This Week in Ontario Edublogs

Welcome to July! I hope that everyone is enjoying the beginning of summer. I hope that you can fit reading these fabulous blog posts into your day.


Leadership Lessons from Baseball

Charles’ post takes me back. Not only a memory of Tony LaRussa coaching but going to a Phillie’s game while in Philadelphia at a conference. I’m in the picture here with another Doug from across town.

Charles gets to LaRussa’s retirement and then being brought back to coach and making the decision to walk someone with a 1-2 count. That does seem a little bizarre!

There are great questions at the end of the post that Stephen and I talked about during the Wednesday radio show.

  • Can you think of a public figure who owned up to a mistake in a timely and totally contrite manner?  
  • Can you think of a leader who moved on to let the next gen leaders come forth? 
  • Can you name someone who made a successful and inspiring comeback after a ten-year gap?

They’re great questions. If you have answers, swing over to Charles’ blog and share them there.


Teachers Make Mistakes: Here’s What To Do When You’ve Made One

Kristy’s post was so appropriate to read after Charles set the stage. Do you want to do something scary? Do the math here. (No, it’s not the math that’s scary, it’s the result!)

Years ago, a mentor teacher explained the reality of teacher imperfections. He pointed out that teachers are in the business of communicating – we say, write, and teach a lot of things every day – and if each of us makes only one mistake per day and we multiply that by the number of days in a school year and then by the number of years we spend in the classroom, that works out to many thousands of mistakes and missteps over a career. 

Gulp.

She discusses the topic in some detail that offers a what-to-do when it happens.

  • Admit Your Mistake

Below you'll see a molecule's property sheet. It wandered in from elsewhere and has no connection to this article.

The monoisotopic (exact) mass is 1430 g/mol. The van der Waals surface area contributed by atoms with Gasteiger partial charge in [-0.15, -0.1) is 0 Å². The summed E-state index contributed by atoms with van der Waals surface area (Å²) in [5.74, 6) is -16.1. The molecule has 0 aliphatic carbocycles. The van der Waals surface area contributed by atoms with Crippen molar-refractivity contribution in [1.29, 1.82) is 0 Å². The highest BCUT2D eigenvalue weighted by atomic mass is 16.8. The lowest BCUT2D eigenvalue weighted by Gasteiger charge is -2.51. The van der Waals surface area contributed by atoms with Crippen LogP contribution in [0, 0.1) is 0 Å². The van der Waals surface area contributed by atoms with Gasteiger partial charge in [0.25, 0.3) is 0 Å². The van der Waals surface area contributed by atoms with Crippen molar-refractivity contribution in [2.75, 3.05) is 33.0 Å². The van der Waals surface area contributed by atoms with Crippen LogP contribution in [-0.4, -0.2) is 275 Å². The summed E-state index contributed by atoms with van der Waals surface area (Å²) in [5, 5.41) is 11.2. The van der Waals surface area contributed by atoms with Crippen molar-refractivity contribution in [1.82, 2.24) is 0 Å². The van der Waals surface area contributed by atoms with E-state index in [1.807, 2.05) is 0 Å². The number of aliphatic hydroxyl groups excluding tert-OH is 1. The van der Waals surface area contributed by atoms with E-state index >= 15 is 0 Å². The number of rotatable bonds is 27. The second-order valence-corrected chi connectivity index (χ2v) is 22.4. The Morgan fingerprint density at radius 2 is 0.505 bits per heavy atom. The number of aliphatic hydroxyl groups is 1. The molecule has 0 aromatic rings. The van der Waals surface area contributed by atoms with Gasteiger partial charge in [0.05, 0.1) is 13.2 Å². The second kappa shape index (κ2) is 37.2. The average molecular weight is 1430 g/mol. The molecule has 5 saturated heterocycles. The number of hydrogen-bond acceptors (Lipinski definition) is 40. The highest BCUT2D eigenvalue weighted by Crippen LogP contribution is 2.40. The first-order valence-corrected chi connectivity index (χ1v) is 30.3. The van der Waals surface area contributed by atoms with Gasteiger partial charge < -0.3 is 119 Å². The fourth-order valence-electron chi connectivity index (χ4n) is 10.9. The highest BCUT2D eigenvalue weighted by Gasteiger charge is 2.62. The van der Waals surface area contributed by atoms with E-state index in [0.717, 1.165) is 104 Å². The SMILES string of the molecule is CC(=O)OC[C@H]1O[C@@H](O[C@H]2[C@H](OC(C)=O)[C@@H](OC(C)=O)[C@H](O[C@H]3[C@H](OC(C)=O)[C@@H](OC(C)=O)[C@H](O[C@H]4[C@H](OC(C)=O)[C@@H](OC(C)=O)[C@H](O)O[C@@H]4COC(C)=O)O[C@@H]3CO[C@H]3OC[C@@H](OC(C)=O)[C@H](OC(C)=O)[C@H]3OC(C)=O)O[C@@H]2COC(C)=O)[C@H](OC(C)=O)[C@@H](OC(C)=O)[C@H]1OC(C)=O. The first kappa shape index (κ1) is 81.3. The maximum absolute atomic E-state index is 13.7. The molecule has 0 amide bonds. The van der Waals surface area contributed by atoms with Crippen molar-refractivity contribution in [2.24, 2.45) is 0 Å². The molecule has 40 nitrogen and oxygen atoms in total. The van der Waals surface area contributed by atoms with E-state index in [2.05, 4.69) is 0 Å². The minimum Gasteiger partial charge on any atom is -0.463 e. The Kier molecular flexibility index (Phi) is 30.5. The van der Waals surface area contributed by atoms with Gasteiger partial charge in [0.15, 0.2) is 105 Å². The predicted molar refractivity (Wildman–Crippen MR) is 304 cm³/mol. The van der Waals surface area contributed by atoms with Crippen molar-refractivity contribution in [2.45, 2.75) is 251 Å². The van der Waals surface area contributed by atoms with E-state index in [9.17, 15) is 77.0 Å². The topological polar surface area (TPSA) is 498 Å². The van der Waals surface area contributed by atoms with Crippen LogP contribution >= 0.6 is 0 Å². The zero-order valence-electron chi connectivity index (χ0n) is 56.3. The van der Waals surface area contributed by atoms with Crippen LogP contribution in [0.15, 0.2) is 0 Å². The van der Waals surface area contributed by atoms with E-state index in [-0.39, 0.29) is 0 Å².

• Hold Yourself Accountable For Your Actions And Remedy The Situation
  • Make Your Admin Aware of Big Mistakes
  • Everyone Makes Mistakes

On the show, Stephen made reference to an incident where he needed to talk to his admin immediately after he shared something in class. He shared it with me privately afterwards and yeah — the administration would want to know when the parents start calling!


Ode to our Guest Educators

I held off on this post from Sue for the last show of the school year. I hear so much about how teachers are moving on but I never hear about administrators moving on.

There will be teachers becoming vice-principals for the first time; there will be vice-principals moving to the big office. Come September, they will have the opportunity to set a mindset and environment for their school.

There will be regular visitors to classrooms who aren’t the regular teacher. We used to call them Supply Teachers and I don’t recall them being treated all that well when I went to school.

In Sue’s school, they don’t use that expression; instead, they’re known as “Guest Educators” which immediately changes the mindset and Sue uses the post to describe what it means to be a guest educator in her school.

I can’t help but think that this is a mindset that should be expected everywhere. So, if you’re making a move this fall, read and consider what you might do.


What you think you know

Cal’s post will have you thinking.

Certainly, as educators, we are well aware that some students do well in other classes and are challenged in ours or vice versa. When you do the math, there are all kinds of students that you interact with daily and as Cal notes, “you can only know so much”. You’d have to be a permanent shadow to understand everything about everybody.

That’s just in the classroom.

Take that to the next step and think about the administrators in the school. They’re even further away from understanding everything about everybody.